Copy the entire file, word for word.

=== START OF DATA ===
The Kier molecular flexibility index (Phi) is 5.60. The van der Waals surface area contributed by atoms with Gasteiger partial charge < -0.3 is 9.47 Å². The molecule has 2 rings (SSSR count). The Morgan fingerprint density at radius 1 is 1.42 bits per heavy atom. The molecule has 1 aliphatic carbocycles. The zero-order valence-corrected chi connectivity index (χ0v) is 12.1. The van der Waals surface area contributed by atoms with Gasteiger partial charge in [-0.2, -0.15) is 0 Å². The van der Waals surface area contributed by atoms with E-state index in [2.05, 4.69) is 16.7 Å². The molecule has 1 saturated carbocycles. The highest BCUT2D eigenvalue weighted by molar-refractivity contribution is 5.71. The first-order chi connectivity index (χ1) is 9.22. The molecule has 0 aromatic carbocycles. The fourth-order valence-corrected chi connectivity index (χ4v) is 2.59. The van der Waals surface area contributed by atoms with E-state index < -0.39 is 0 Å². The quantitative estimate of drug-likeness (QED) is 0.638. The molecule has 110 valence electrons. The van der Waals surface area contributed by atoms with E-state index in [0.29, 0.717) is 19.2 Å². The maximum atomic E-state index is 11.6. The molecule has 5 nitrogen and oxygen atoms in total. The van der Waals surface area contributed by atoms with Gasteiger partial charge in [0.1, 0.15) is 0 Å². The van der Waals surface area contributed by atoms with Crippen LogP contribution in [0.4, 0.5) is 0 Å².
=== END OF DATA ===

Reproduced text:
The Kier molecular flexibility index (Phi) is 5.60. The van der Waals surface area contributed by atoms with Gasteiger partial charge < -0.3 is 9.47 Å². The molecule has 2 rings (SSSR count). The Morgan fingerprint density at radius 1 is 1.42 bits per heavy atom. The molecule has 1 aliphatic carbocycles. The zero-order valence-corrected chi connectivity index (χ0v) is 12.1. The van der Waals surface area contributed by atoms with Gasteiger partial charge in [-0.2, -0.15) is 0 Å². The van der Waals surface area contributed by atoms with E-state index in [2.05, 4.69) is 16.7 Å². The molecule has 1 saturated carbocycles. The highest BCUT2D eigenvalue weighted by molar-refractivity contribution is 5.71. The first-order chi connectivity index (χ1) is 9.22. The molecule has 0 aromatic carbocycles. The fourth-order valence-corrected chi connectivity index (χ4v) is 2.59. The van der Waals surface area contributed by atoms with E-state index < -0.39 is 0 Å². The quantitative estimate of drug-likeness (QED) is 0.638. The molecule has 110 valence electrons. The van der Waals surface area contributed by atoms with E-state index in [0.29, 0.717) is 19.2 Å². The maximum atomic E-state index is 11.6. The molecule has 5 nitrogen and oxygen atoms in total. The van der Waals surface area contributed by atoms with Gasteiger partial charge in [0.1, 0.15) is 0 Å². The van der Waals surface area contributed by atoms with Crippen LogP contribution in [0.4, 0.5) is 0 Å².